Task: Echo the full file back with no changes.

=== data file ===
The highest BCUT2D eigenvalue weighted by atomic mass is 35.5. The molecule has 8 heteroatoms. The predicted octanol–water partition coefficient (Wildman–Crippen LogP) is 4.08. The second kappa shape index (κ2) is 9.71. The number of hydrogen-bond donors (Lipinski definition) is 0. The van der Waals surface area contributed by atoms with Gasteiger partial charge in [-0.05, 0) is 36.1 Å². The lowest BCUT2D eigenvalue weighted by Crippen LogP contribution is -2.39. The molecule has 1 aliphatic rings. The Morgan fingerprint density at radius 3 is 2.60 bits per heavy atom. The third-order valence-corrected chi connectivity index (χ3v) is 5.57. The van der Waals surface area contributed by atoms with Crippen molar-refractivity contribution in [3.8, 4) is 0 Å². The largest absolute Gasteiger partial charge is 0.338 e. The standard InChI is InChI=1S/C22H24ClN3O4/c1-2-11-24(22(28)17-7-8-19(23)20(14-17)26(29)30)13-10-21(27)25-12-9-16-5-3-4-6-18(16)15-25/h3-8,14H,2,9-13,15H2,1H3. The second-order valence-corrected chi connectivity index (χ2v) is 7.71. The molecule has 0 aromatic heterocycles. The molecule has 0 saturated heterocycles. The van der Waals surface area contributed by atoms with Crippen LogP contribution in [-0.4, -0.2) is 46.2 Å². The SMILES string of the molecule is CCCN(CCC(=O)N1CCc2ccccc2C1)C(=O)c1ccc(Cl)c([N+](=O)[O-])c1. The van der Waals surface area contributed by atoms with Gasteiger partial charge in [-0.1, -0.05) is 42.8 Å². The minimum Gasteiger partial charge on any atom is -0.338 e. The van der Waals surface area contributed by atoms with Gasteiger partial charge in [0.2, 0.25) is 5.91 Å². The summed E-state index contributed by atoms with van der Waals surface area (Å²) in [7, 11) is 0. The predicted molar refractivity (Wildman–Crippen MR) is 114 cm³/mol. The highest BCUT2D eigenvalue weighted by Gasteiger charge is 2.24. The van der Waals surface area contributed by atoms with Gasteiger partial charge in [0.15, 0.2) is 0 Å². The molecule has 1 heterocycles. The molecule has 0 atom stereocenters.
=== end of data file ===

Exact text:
The highest BCUT2D eigenvalue weighted by atomic mass is 35.5. The molecule has 8 heteroatoms. The predicted octanol–water partition coefficient (Wildman–Crippen LogP) is 4.08. The second kappa shape index (κ2) is 9.71. The number of hydrogen-bond donors (Lipinski definition) is 0. The van der Waals surface area contributed by atoms with Gasteiger partial charge in [-0.05, 0) is 36.1 Å². The lowest BCUT2D eigenvalue weighted by Crippen LogP contribution is -2.39. The molecule has 1 aliphatic rings. The Morgan fingerprint density at radius 3 is 2.60 bits per heavy atom. The third-order valence-corrected chi connectivity index (χ3v) is 5.57. The van der Waals surface area contributed by atoms with Crippen molar-refractivity contribution in [3.8, 4) is 0 Å². The largest absolute Gasteiger partial charge is 0.338 e. The standard InChI is InChI=1S/C22H24ClN3O4/c1-2-11-24(22(28)17-7-8-19(23)20(14-17)26(29)30)13-10-21(27)25-12-9-16-5-3-4-6-18(16)15-25/h3-8,14H,2,9-13,15H2,1H3. The second-order valence-corrected chi connectivity index (χ2v) is 7.71. The molecule has 0 aromatic heterocycles. The molecule has 0 saturated heterocycles. The van der Waals surface area contributed by atoms with Crippen LogP contribution in [-0.4, -0.2) is 46.2 Å². The SMILES string of the molecule is CCCN(CCC(=O)N1CCc2ccccc2C1)C(=O)c1ccc(Cl)c([N+](=O)[O-])c1. The van der Waals surface area contributed by atoms with Gasteiger partial charge in [-0.1, -0.05) is 42.8 Å². The minimum Gasteiger partial charge on any atom is -0.338 e. The van der Waals surface area contributed by atoms with Gasteiger partial charge in [0.2, 0.25) is 5.91 Å². The summed E-state index contributed by atoms with van der Waals surface area (Å²) in [7, 11) is 0. The predicted molar refractivity (Wildman–Crippen MR) is 114 cm³/mol. The highest BCUT2D eigenvalue weighted by Gasteiger charge is 2.24. The van der Waals surface area contributed by atoms with Gasteiger partial charge in [0.15, 0.2) is 0 Å². The molecule has 1 heterocycles. The molecule has 0 atom stereocenters.